Plays by Chloë Moss

Christmas is Miles Away  

Nick Hern Books
Type: Text

Chloë Moss's play Christmas Is Miles Away is a coming-of-age drama set in Manchester at the end of the 1980s. It was first performed at The Studio, Royal Exchange Theatre, Manchester, on 2 November 2005, transferring to the Bush Theatre, London, in February 2006.

The play's action takes place in Manchester between February 1989 and October 1991. The play opens as best friends Christie and Luke, both sixteen, are camping out in a field not far from their homes. Christie is consumed with anxiety about whether he can pluck up the courage to ask Julie Bridges out on a date. Luke, brasher and more confident, offers to step in on his behalf and, in so doing, starts off a chain of events that will force a wedge between the two boys.

The premiere production was directed by Sarah Frankcom and designed by Jamie Todd. It was performed by David Judge (as Christie), Paul Stocker (as Luke) and Georgia Taylor (as Julie).

The Gatekeeper  

Nick Hern Books
Type: Text

Chloë Moss's The Gatekeeper is a darkly comic play about the disintegration of a family get-together. It was first performed at the Royal Exchange Theatre, Manchester, on 8 February 2012.

The play is set in a holiday cottage in the English Lake District. 35-year-old business woman Stacey celebrates her birthday by hiring the cottage where she and her family used to holiday when she was a child. She thinks it's just going to be her and her mum and dad, Julia and Mike, but there are surprise guests: her brother Rob (age 38), a drifter apparently recently returned from Thailand, and his new girlfriend Angela, who was Stacey's teenage friend. The family's attempts to keep up appearances soon fall by the wayside as secrets are revealed.

The premiere production was directed by Tessa Walker and designed by Chloe Lamford. It was performed by Helen Carter (as Angela), Kate Coogan (as Stacey), Tricia Kelly (as Julia), Nick Moss (as Rob) and Ian Redford (as Mike).

How Love Is Spelt  

Nick Hern Books
Type: Text

Chloë Moss's play How Love Is Spelt is a playful tale of growing up and finding yourself in the city. It was first performed at The Bush Theatre, London, on 1 October 2004.

The play is set in a small, sparsely furnished bedsit in London occupied by twenty-year-old Peta, who has recently moved to the city from Liverpool. Rejecting the comfort and security of her home town, she's looking for excitement and adventure in the big city. But going solo isn't quite so simple, especially when there's a constant reminder of the life you're trying to escape. Over the course of the play, Peta has a series of fleeting and almost anonymous encounters with other lonely, lost souls. With each new encounter Peta flirts with what might have been... but can you ever really run away from yourself?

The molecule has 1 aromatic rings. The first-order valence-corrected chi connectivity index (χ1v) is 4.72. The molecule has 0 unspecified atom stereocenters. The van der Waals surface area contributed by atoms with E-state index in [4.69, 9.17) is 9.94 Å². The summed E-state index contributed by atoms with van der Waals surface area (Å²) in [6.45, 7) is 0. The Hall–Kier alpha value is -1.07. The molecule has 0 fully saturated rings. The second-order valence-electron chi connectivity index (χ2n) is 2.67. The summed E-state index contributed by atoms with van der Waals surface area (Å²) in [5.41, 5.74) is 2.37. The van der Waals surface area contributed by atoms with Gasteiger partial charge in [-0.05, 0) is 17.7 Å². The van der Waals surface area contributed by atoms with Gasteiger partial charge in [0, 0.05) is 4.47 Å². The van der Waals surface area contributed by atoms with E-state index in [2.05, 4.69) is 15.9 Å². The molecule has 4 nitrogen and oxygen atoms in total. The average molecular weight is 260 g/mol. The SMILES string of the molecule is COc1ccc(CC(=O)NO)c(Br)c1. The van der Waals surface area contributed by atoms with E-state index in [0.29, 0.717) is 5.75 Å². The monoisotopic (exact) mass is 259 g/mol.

The premiere production was directed by Julie Anne Robinson and designed by Nathalie Gibbs. It was performed by Kay Lyon (as Peta), Joe Armstrong, Roger Evans, Petra Letang, Joanne Pearce and Colin Tierney.

This Wide Night  

Nick Hern Books
Type: Text

Chloë Moss's play This Wide Night is a drama about two women trying to start their lives over again after their release from prison. It was first performed at Soho Theatre, London, in August 2008, in a production by Clean Break, the theatre, education and new writing company that works with women whose lives have been affected by the criminal justice system.

This revised version of the play was first performed at Soho Theatre on 29 November 2009.

The play is set in a cramped bedsit belonging to Marie, age thirty. A knock at the door heralds the arrival of Lorraine, age fifty, a woman Marie knew while they were both in prison. Lorraine has just been released, and has come straight to Marie’s. On the inside, the two women used to share everything; but the friendship that once protected them now threatens to smother the fragile freedom they have found.

This Wide Night won the Susan Smith Blackburn Prize in 2009.

The premiere production was directed by Lucy Morrison and designed by Chloe Lamford. It was performed by Jan Pearson (as Lorraine) and Cathy Owen (as Marie). For the 2009 production, the cast was Maureen Beattie (as Lorraine) and Zawe Ashton (as Marie).

The Way Home  

Nick Hern Books
Type: Text

Chloë Moss's play The Way Home is a drama about the clash between suburban and itinerant ways of life in present-day Liverpool. It was first performed at the Everyman Theatre, Liverpool, on 20 October 2006.

The play's action revolves around two families in modern-day Liverpool: the Thompsons (Paul and Angela, and their 16-year-old son Bobby) and the O'Connors (Margaret, Felix, 18-year-old Ellie and 17-year-old Daniel). While the Thompsons live a fairly conventional family life, the O'Connors are Irish Travellers who live on an official Travellers’ site in Curzon Park. For them, there are no walls, just wheels, and a fierce sense of belonging that has nothing to do with place. But when Bobby starts skipping school to hang out with Danny, their friendship forces both families to look beyond the walls that divide them.

The premiere production was directed by Sue Dunderdale and designed by Bob Bailey. It was performed by Leanne Best, Claire Cogan, Luke Hayden, Amy McAllister, Nick Moss, Eamonn Owens and Joe Shipman.

Chloë Moss's plays have been staged at the Royal Court, Bush Theatre, Soho Theatre, Manchester Royal Exchange and Liverpool Everyman, amongst others. Her play This Wide Night won the Susan Smith Blackburn Prize. She also writes for television and radio.